THE International Monetary Fund (IMF) has projected Cambodia's economic growth to be highest in the Asean region despite facing several challenges.
In its latest Regional Economy Outlook published on Tuesday, the IMF predicted that Cambodia’s economic growth would remain strong at seven per cent this year before easing to 6.8 per cent next year.
Vietnam is predicted to grow 6.5 per cent this year and next year, dropping from 7.1 per cent last year.
Business Research Institute for Cambodia CEO and chief economist Hiroshi Suzuki told The Phnom Post that the trade war between the US and China would only have a limited negative impact on the Cambodian economy.
“The conflict now makes Cambodia a very important candidate for many Chinese companies looking to shift their factories away from China.”
The IMF report showed that Indonesia, Asean’s largest economy, is projected to grow by five per cent this year and 5.1 per cent next year, while Thailand is expected to grow by only 2.9 and three per cent.
Malaysia is projected to grow by 4.5 and 4.4 per cent this year and next year, Myanmar 6.2 and 6.3 per cent, Laos 6.4 and 6.5 per cent and the Philippines 5.7 and 6.2 per cent.
Brunei is projected to grow 1.8 per cent this year and 4.7 per cent next year.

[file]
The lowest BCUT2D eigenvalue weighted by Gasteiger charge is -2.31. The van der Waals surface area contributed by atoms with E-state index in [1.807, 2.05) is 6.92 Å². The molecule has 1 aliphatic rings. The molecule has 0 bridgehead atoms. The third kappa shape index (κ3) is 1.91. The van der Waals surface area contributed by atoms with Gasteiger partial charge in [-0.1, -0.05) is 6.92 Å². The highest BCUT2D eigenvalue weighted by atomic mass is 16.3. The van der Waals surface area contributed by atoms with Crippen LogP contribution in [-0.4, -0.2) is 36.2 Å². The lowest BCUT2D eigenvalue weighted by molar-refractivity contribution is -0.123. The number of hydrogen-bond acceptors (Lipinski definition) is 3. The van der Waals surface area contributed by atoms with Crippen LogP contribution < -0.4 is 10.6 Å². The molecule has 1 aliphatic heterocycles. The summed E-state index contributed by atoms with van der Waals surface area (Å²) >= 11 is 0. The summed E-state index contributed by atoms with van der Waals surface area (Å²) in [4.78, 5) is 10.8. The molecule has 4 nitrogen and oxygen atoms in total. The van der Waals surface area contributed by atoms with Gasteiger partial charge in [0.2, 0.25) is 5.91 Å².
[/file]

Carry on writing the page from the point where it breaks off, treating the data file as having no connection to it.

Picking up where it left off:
Meanwhile, Singapore’s growth is set to slow the most out of the Asean economies, to 0.5 per cent this year and just one per cent next year, from 3.1 per cent last year.
Suzuki said the EU’s Everything But Arms agreement was very important for the Cambodian economy, and without it, the country would struggle with regional competition.
“The garment industry in Cambodia cannot beat the trade competition in the EU. There are many strong competitors such as Vietnam and Myanmar,” he said.
According to the outlook, growth in Asia is expected to moderate to five per cent this year and 5.1 per cent next year – 0.4 and 0.3 percentage points lower than IMF’s April projection.
IMF senior economist Jarkko Turunen had said last week that the Cambodian government was proactively addressing economic risks and uncertainties through a structural reform plan aimed at improving competitiveness and diversification.
He had said that a government project was currently in the works to address spending on job creation, human capital development and infrastructure spending.
The World Bank’s East Asia and Pacific Economic Update report released earlier this month had said Cambodia’s economic outlook is facing several challenges, including the increase of credit provided to the construction and real estate sectors alongside rising indebtedness.
Suzuki said the booming real estate and construction sectors were the engines of the nation’s economy.
“If investment from China is affected by the slowdown of the Chinese economy, this boom could be finished,” he said, adding that the impact could devastate the Cambodian economy.
“The government and the National Bank of Cambodia would have to take the necessary measures to mitigate the negative effect when the real estate bubble has burst.”